On my last day in France, I figured that there was no better way to end my Parisian spree than wandering all 800 hectares of the most beautiful palace in France, Château de Versailles.
My morning began on a stressful note. I had just said goodbye to my boyfriend who was returning home to Australia for work and was on my way to the St Michel railway station to catch the RER C line to Versailles. I set out bright and early to avoid the crowds, but upon arrival at the station I was met with locked doors. The RER C line was closed for the day due to emergency maintenance! Trying to figure out my next move, I found a taxi and it was going to cost me 35 euros one way, which was probably way too much, but I agreed in a fluster to avoid trying to negotiate in French. He was a nice man and it was a comfortable journey until problème nombre deux arose when we arrived at the palace – the driver didn’t have any change for my 50 euro note. He assured me that if I paid him 50 euro now, he would pick me up and return me to Paris later on. He handed me his card and I reluctantly paid him, feeling pretty certain that I would never see his face again.
This was my third trip to Versailles, so after battling the ridiculous crowds inside the main palace for an hour, I bee-lined for Le Petit Trianon, the private estate of Marie Antoinette. She may have been a frivolous & negligent queen, but I have always been fascinated by the splendour and luxury of her royal life at Versailles. I spent the most lovely day wandering around the beautiful grounds and exploring the idyllic hamlet she had made especially for her own pleasure.
Marie Antoinette’s estate does not open until noon, so I had some time to wander the gardens enroute. I had pre-booked my ticket online, but the line to get inside the palace still took over an hour. I found the experience of the palace rather claustrophobic and uncomfortable, but managed to elbow my way out of there alive.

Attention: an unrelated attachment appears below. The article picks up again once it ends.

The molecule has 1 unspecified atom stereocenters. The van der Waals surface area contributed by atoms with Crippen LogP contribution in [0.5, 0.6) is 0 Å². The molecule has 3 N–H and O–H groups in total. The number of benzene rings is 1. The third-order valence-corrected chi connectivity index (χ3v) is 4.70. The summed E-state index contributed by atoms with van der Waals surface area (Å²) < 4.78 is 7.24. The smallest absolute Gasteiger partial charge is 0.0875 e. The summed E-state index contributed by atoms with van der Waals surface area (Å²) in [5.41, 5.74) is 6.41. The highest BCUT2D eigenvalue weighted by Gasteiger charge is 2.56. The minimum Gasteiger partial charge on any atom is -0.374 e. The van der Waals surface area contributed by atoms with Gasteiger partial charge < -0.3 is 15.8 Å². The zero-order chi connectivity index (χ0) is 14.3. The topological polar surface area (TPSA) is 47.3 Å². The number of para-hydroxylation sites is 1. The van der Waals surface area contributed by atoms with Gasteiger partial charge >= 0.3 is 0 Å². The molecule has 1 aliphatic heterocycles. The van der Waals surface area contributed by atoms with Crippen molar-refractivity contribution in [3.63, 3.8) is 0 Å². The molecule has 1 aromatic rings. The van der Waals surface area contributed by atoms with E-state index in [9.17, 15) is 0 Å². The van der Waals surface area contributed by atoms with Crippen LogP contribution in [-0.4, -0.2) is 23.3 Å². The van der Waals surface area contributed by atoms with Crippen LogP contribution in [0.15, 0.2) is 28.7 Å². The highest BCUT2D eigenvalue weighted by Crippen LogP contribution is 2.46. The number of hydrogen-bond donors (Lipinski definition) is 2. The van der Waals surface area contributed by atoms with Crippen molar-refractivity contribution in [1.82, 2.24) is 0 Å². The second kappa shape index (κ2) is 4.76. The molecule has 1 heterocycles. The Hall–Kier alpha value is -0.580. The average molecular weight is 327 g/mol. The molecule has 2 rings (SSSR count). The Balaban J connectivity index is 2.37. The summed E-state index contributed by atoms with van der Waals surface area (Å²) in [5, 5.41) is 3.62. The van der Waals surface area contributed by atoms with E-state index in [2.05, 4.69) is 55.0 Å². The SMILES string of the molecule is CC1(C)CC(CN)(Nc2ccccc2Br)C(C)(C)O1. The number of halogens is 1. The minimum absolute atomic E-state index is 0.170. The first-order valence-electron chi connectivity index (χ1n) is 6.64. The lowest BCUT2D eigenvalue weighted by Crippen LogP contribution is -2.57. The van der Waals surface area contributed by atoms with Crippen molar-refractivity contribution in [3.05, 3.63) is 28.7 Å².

The gardens were much more tranquil and the musical fountains show was playing. On specific days between April and October you can explore the fountains and groves with their water features playing to the rhythm of beautiful classical music. It was the perfect place to recompose myself after the zombie apocalypse I had just survived in the main palace. I really loved taking my time to look around, it was a stunning sunny day with a bright cloudless sky. After an hour looking around the gardens I bought a baguette roughly the size of my head and some Ladureé macarons, then set off to find a quiet and picturesque spot for a picnic lunch.
I purchased a Passport ticket, which allowed me access to the whole estate – including the palace with an audio guide, the estate of Trianon, the temporary exhibitions, the gardens, the musical fountains show, and the coach gallery. It cost around €25 for this ticket, but if you are a first time visitor, you are not likely to fit everything into one day and might be better off buying the standard palace ticket. On my first visit, I spent the whole day inside the palace.